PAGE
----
Long-simmering tensions between Ethiopia’s federal government and the northern state of Tigray have escalated into all-out conflict. Ethiopian Prime Minister Abiy Ahmed on Nov. 4 ordered the military to respond to an alleged raid on an army camp in the restive region and placed it under a six-month state of emergency. Tigrayan leaders hit back by banning flights and warned they’ll react to any acts of aggression. The Ethiopian government said its forces killed at least 550 fighters loyal to the Tigrayan ruling party in the first week of clashes. A failure to de-escalate the situation would be a grave setback to efforts to maintain national unity and keep a lid on ethnic violence in Africa’s second-most populous nation.

1. What sparked the conflict?

Abiy said Tigray People’s Liberation Front forces assaulted a military base and were defeated by the army. The TPLF, which governs Tigray, didn’t acknowledge responsibility for such an offensive, saying only that the federal government attacked it with the help of foreign forces and that it would defend itself. It was unclear whether those killed were part of the TPLF’s special forces or militia fighters supporting the party.

2. Why are ties so tense?

Relations between Tigray and Abiy’s administration have been strained since he took office in 2018 and set about consolidating power under his newly formed Prosperity Party. That sidelined the TPLF, which had been the nation’s pre-eminent power broker. Tensions ratcheted up after Tigray staged regional elections in September in defiance of a directive to postpone them because of the coronavirus pandemic, and the federal parliament retaliated by ordering the Treasury to halt direct budget support to the regional administration. Tigray’s leaders have also been angered by the federal government’s attempt to reshuffle the military leadership stationed in their territory and calls by the nation’s House of Representatives to designate the TPLF as a terrorist organization.

3. What’s the background to the animosity?

Africa’s oldest nation state, Ethiopia has long been plagued by discord between its more than 80 ethnic groups. The country was an absolute monarchy until the 1974 socialist revolution that deposed Emperor Haile Selassie. It became a multi-ethnic federation in 1991, when a TPLF-led alliance of rebels overthrew the Marxist military regime that followed Selassie. The Tigrayans, though comprising just 6% of the population, dominated national politics, infuriating the bigger Oromo and Amhara communities. Hailemariam Desalegn quit as prime minister in 2018 after failing to quell violent protests that began in late 2015 and claimed several hundred lives. The ruling Ethiopian People’s Revolutionary Democratic Front named Abiy, an Oromo, as his successor.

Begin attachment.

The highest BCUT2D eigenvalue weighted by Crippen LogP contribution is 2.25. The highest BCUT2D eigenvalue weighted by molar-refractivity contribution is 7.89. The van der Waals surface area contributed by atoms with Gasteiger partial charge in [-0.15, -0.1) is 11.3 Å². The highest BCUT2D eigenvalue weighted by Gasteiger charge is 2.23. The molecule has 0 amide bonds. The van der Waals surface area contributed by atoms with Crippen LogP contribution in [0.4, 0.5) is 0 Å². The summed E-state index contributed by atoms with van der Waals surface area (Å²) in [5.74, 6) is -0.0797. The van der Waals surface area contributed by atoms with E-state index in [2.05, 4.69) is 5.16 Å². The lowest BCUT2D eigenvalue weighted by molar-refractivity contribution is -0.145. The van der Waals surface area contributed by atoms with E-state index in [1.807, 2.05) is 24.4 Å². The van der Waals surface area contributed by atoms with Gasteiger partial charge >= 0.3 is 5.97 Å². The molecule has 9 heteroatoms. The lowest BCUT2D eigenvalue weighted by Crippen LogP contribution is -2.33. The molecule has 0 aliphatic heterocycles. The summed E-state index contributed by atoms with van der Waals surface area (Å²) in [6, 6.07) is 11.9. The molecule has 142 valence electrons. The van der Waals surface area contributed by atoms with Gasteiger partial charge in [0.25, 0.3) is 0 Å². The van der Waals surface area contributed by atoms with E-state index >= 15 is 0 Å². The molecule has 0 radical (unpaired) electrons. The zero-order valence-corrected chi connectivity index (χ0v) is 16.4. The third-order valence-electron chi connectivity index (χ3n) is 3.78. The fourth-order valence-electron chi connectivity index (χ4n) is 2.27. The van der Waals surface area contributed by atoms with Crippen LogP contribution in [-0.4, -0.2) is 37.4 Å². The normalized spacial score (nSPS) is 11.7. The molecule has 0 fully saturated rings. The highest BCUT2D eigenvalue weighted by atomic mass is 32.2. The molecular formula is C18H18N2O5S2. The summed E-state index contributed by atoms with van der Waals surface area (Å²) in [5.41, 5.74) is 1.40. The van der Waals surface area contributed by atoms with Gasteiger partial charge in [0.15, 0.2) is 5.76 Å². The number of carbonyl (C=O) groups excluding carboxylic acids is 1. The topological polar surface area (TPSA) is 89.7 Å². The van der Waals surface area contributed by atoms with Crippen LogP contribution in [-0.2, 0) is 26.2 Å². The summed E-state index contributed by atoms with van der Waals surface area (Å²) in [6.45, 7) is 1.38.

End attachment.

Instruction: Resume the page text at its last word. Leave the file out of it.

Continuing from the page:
4. How has Abiy handled the situation?

The prime minister’s rule started off with a bang. He scrapped bans on opposition and rebel groups, purged allegedly corrupt officials and ended two decades of acrimony with neighboring Eritrea -- an initiative that won him the 2019 Nobel Peace Prize. He also put out the welcome mat for foreign capital to maintain momentum in one of the world’s fastest-expanding economies. But he’s struggled to keep the peace. Besides the dissent in Tigray, he’s had to contend with violent protests after the June killing of popular Oromo musician Hachalu Hundessa, which claimed about 200 lives. Inter-communal fighting in the western Benishangul-Gumuz region in September left at least 140 people dead and drove more than 25,000 others from their homes. Ethnic conflict continues to simmer in the Amhara region, and attacks and abductions perpetrated by militia groups in parts of the central Oromia region show no sign of letting up. A number of key opposition leaders have been arrested.

5. What’s at stake for the economy?

Ethiopia’s $107 billion economy has expanded more than 9% a year over the past decade as investment flooded in, making it one of the world’s top performers. The International Monetary Fund expected the growth rate to slip to 1.9% in 2020 due to the pandemic. Investor sentiment took a hit from the protests after Hachalu’s slaying, dimming the prospects of a rebound, and a military showdown in Tigray would make a bad situation worse. There’s also a risk that the government could be distracted from its plans to open telecommunications and state-dominated industries to outside investors. Unilever NV, Diageo Plc and Hennes & Mauritz AB are among the companies with operations in Ethiopia.

6. How ugly could this get?

Very. The Tigray region is already heavily militarized because of its proximity to Eritrea, which fought a war with Ethiopia from 1998 to 2000. The Northern Command that’s situated in Tigray comprises more than half of the armed forces’ total personnel and mechanized divisions, according to the International Crisis Group. The Ethiopian government said dialog with the Tigray region would only be possible once all its military equipment has been destroyed and key members of the regional government brought to justice. By mid-November, almost 7,000 refugees had arrived at Ethiopia’s border with Sudan, some of them combatants.

7. What are the regional implications?

The Tigrayan authorities have undermined the peace deal Abiy struck with Eritrea, refusing to ensure the removal of troops from disputed territory. And there’s a risk the showdown between the regional and national governments, which has already spilled across the border, could further undermine the already shaky detente. There could also be repercussions for other Horn of Africa nations. Ethiopia is a major power broker in the region, with peacekeepers in Sudan and South Sudan and troops in neighboring Somalia fighting militants linked to al-Qaeda, and it could redirect military resources to quell internal dissent.

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